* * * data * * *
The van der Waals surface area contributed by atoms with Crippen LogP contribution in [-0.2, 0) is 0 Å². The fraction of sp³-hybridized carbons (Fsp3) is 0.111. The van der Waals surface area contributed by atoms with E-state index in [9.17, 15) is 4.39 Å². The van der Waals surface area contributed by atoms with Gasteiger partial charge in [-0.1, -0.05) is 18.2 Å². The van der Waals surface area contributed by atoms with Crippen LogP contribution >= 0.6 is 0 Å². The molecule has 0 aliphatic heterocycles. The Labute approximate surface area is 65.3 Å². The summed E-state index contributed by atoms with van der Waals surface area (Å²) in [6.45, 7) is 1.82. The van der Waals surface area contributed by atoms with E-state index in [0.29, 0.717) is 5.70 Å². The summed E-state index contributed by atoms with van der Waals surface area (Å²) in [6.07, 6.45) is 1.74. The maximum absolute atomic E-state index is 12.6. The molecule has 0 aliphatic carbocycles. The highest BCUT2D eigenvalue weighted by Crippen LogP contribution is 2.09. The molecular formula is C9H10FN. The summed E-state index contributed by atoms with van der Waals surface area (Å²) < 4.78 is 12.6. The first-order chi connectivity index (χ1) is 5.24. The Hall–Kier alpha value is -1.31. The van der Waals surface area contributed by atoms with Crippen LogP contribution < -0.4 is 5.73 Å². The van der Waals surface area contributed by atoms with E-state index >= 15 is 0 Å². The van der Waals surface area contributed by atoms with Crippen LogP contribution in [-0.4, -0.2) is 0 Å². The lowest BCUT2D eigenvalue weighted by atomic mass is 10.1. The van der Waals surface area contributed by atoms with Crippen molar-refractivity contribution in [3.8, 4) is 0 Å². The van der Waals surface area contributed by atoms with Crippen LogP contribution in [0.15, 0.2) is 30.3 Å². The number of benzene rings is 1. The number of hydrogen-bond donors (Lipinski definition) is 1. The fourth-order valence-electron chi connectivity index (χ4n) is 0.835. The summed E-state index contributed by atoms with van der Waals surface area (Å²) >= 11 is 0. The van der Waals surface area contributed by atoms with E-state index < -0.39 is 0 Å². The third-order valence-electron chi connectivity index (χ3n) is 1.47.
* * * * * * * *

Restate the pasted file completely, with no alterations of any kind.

The van der Waals surface area contributed by atoms with Crippen LogP contribution in [-0.2, 0) is 0 Å². The fraction of sp³-hybridized carbons (Fsp3) is 0.111. The van der Waals surface area contributed by atoms with E-state index in [9.17, 15) is 4.39 Å². The van der Waals surface area contributed by atoms with Gasteiger partial charge in [-0.1, -0.05) is 18.2 Å². The van der Waals surface area contributed by atoms with Crippen LogP contribution >= 0.6 is 0 Å². The molecule has 0 aliphatic heterocycles. The Labute approximate surface area is 65.3 Å². The summed E-state index contributed by atoms with van der Waals surface area (Å²) in [6.45, 7) is 1.82. The van der Waals surface area contributed by atoms with E-state index in [0.29, 0.717) is 5.70 Å². The summed E-state index contributed by atoms with van der Waals surface area (Å²) in [6.07, 6.45) is 1.74. The maximum absolute atomic E-state index is 12.6. The molecule has 0 aliphatic carbocycles. The highest BCUT2D eigenvalue weighted by Crippen LogP contribution is 2.09. The molecular formula is C9H10FN. The summed E-state index contributed by atoms with van der Waals surface area (Å²) < 4.78 is 12.6. The first-order chi connectivity index (χ1) is 5.24. The Hall–Kier alpha value is -1.31. The van der Waals surface area contributed by atoms with Crippen LogP contribution < -0.4 is 5.73 Å². The van der Waals surface area contributed by atoms with E-state index >= 15 is 0 Å². The van der Waals surface area contributed by atoms with Crippen LogP contribution in [-0.4, -0.2) is 0 Å². The lowest BCUT2D eigenvalue weighted by atomic mass is 10.1. The van der Waals surface area contributed by atoms with Crippen molar-refractivity contribution in [3.8, 4) is 0 Å². The van der Waals surface area contributed by atoms with Crippen LogP contribution in [0.15, 0.2) is 30.3 Å². The number of benzene rings is 1. The number of hydrogen-bond donors (Lipinski definition) is 1. The fourth-order valence-electron chi connectivity index (χ4n) is 0.835. The summed E-state index contributed by atoms with van der Waals surface area (Å²) >= 11 is 0. The van der Waals surface area contributed by atoms with E-state index < -0.39 is 0 Å². The third-order valence-electron chi connectivity index (χ3n) is 1.47.